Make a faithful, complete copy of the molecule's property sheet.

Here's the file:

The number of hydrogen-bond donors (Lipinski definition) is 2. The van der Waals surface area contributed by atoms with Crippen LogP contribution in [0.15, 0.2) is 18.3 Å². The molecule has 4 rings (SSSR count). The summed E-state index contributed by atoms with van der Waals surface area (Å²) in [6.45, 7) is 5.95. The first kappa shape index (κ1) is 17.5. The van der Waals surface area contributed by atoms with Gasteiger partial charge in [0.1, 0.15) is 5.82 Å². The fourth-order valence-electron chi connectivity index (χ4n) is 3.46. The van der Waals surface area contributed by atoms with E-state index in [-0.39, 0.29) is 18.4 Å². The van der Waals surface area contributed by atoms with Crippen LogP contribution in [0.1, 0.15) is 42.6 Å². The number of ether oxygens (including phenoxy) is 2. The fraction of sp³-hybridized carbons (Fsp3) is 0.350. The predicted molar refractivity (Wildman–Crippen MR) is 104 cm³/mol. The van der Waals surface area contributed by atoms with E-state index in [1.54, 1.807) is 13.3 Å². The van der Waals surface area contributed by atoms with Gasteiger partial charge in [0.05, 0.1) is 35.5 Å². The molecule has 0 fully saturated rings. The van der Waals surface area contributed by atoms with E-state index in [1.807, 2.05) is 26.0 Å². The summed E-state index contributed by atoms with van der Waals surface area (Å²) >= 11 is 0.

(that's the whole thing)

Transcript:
The number of hydrogen-bond donors (Lipinski definition) is 2. The van der Waals surface area contributed by atoms with Crippen LogP contribution in [0.15, 0.2) is 18.3 Å². The molecule has 4 rings (SSSR count). The summed E-state index contributed by atoms with van der Waals surface area (Å²) in [6.45, 7) is 5.95. The first kappa shape index (κ1) is 17.5. The van der Waals surface area contributed by atoms with Gasteiger partial charge in [0.1, 0.15) is 5.82 Å². The fourth-order valence-electron chi connectivity index (χ4n) is 3.46. The van der Waals surface area contributed by atoms with E-state index in [-0.39, 0.29) is 18.4 Å². The van der Waals surface area contributed by atoms with Crippen LogP contribution in [0.1, 0.15) is 42.6 Å². The number of ether oxygens (including phenoxy) is 2. The fraction of sp³-hybridized carbons (Fsp3) is 0.350. The predicted molar refractivity (Wildman–Crippen MR) is 104 cm³/mol. The van der Waals surface area contributed by atoms with E-state index in [1.54, 1.807) is 13.3 Å². The van der Waals surface area contributed by atoms with Gasteiger partial charge in [0.05, 0.1) is 35.5 Å². The molecule has 0 fully saturated rings. The van der Waals surface area contributed by atoms with E-state index in [1.807, 2.05) is 26.0 Å². The summed E-state index contributed by atoms with van der Waals surface area (Å²) >= 11 is 0.